http://www.klcc.org/audio/Alexis%20White%20040912.mp3

Advertisements

Reading for Spring Creek on Monday, April 9, at 7 pm. They’ll be some winning poets and also a screening of Journey of the Universe.

We drive into civilization to get the tire fixed and sort through the million emails that have accumulated in my inbox. I get a final grade issue sorted as best I can, email the department secretary (in whose hands all our fates do rest), pick up a prescription. Andy left me a voicemail, his ravaged voice all but gone by the time I call him back.  He’s a lovely man I hope I’ll someday see again. It’s going on six years now.

I call my father and tell him the good news about the contest, and ask if Karen and I could sleep over at their house Friday after the interview. He asks that I send him the winning poem (thank goodness it falls under the category of “family –safe”—more and more I am censoring what my parents read.) Dad says he’d be delighted, and I can hear the stifled excitement in his voice. I know he is trying hard to let go as next year approaches, with absence as its only certainty.

At the coffee shop I am joined by Dan, then Jackie, Chris, and Andrea. “Wow, what an exciting spring break we’re missing,” Karen observes when she sees all five of us bent over laptops. It’s a big writing week for all of us. No crazy hot spring/snow shoe trips this break. I still remember getting lost in the Rogue River Valley with Andrea and her then-fiance Nico, and how Nico mustered fire from snow-drenched logs. When Nick and Becky finally found us I became hysterical and had to take a valium. I have a photograph someone took of me, passed out on the couch hugging a half-full beer bottle. Sitting warm and dry around a café table with my friends, I am struck by how incredibly blessed I am to be surrounded by this brilliant circle of writers.  I am also reminded how transient our gathering is: Chris will surely be moving up to Portland after this spring, Karen might be on the other side of the state, and I might be on the other side of the country.

We grab some Thai food on the outskirts of Philomath, a really excellent place with a weird logger theme. Mango curry, and lots of it: tomorrow’s lunch and dinner.

The rain’s pouring when I pull up to the cabin, so I hook my iphone to the speakers and blast some silly dance songs. I figure Karen and I are used to one another enough for her to see my crazy dancing. When the rain lets up I go out for a hike.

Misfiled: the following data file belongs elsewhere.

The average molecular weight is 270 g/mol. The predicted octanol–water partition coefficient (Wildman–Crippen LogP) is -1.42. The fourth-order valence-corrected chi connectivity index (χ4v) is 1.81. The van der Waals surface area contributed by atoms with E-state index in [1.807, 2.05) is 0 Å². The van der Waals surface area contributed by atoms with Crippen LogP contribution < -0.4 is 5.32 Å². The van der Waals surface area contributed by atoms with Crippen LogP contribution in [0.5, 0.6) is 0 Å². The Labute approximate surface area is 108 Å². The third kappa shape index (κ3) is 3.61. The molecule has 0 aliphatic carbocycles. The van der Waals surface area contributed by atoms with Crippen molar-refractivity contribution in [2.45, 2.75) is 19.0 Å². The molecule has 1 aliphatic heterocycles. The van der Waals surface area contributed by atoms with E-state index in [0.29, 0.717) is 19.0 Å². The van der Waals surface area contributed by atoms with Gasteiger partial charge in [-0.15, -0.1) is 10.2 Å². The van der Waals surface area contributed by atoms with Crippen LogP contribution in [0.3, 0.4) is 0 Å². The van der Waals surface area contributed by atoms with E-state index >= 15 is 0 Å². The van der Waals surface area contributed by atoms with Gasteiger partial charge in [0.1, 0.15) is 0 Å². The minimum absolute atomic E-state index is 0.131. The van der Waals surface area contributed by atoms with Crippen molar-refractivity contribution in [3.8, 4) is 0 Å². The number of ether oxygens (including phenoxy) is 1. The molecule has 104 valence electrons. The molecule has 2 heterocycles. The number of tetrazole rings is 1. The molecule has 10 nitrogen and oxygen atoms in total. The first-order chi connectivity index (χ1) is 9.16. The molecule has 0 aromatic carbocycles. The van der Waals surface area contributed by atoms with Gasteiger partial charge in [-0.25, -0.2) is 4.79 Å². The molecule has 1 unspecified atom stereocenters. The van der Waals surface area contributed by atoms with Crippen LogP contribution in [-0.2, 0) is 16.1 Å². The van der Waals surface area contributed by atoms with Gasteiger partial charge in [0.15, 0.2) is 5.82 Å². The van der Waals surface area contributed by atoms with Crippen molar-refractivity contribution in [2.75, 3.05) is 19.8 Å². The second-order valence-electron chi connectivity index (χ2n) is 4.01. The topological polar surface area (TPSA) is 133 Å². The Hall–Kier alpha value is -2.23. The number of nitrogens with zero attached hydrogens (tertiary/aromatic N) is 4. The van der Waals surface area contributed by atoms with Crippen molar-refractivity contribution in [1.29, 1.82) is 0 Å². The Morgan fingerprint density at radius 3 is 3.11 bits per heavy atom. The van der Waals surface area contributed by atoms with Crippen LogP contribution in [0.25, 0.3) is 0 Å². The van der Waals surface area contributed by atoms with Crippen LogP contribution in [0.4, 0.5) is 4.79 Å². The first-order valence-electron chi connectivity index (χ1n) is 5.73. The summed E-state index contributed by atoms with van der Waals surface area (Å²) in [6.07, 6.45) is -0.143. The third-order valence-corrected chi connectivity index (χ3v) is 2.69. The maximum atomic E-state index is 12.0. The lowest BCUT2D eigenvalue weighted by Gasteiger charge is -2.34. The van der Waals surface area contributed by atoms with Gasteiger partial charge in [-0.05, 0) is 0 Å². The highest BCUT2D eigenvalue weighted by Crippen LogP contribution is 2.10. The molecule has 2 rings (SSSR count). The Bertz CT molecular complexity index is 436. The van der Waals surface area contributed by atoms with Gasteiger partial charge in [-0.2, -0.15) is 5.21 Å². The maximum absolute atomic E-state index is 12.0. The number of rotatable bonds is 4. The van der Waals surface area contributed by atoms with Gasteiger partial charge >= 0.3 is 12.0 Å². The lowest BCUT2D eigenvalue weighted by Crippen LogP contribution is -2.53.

My first mistake is underestimating how quickly night falls in this deep valley. The second is believing the trail will loop when all evidence is to the contrary. The path is full of blow-down, and a shortcut becomes a detour becomes a wild scramble down a tangled hillside. I half-slide, half-crab-walk to the base of the hill, my bangs spackled to my forehead, my jeans plastered to my butt, and my gum boots filled with twigs and dirt. I strip on the cabin’s threshold, and, wrapping myself in a towel, detail my adventure to Karen. She chuckles, and admits she didn’t even notice the darkness falling. I take a long shower, washing dirt from remarkable places. We drink hard apple cider cut with grape juice and play trivial pursuit until ten o’clock runs around and I’m buzzed enough to write this down.

Wondering in the woods I had been thinking about how a boy I’d gone home with in D.C. He told me about being stalked by a mountain lion, how it had pursued his scout group all night through the canyon, the tracks revealed in stark morning light. How, lying in his apartment near the capitol, I felt those same wild hungry eyes on my naked back. He was the first and last boy I had slept without really knowing. We go down that dusk-kissed canyon, the mountain lion padding silently above us. Who knows what eyes watched me in the woods today, or what blindness.

In the morning we prepare for our fellowship interviews in our pressed blouses, jackets, and skirts. The interview is all the way up in Portland, so as luck would have it, we must break the sanctuary of our retreat and head back into civilization. But the morning light reveals a tire rim sunk almost to the ground, the flat beyond imagining. We try triple A, but they are reluctant to traverse a forest road, especially since Karen’s membership did not transfer when she moved from Texas to Oregon. I hear her slip into a deeper version of her southern drawl, calling the operator “hun” and asking, with sweat-tea sugar in her voice, if “there isn’t anything y’all can do?” Apparently there isn’t. So, marooned four miles up Shotpouch road in leather dress shoes, we call Ann Powers and reschedule  for Friday. What this amounts to is more continuous days of retreat, which I find an unexpected boon. It’s only that I’d been so looking forward to a nice meal in the big city, maybe Ethiopian food, and visiting my parents on the Eastside.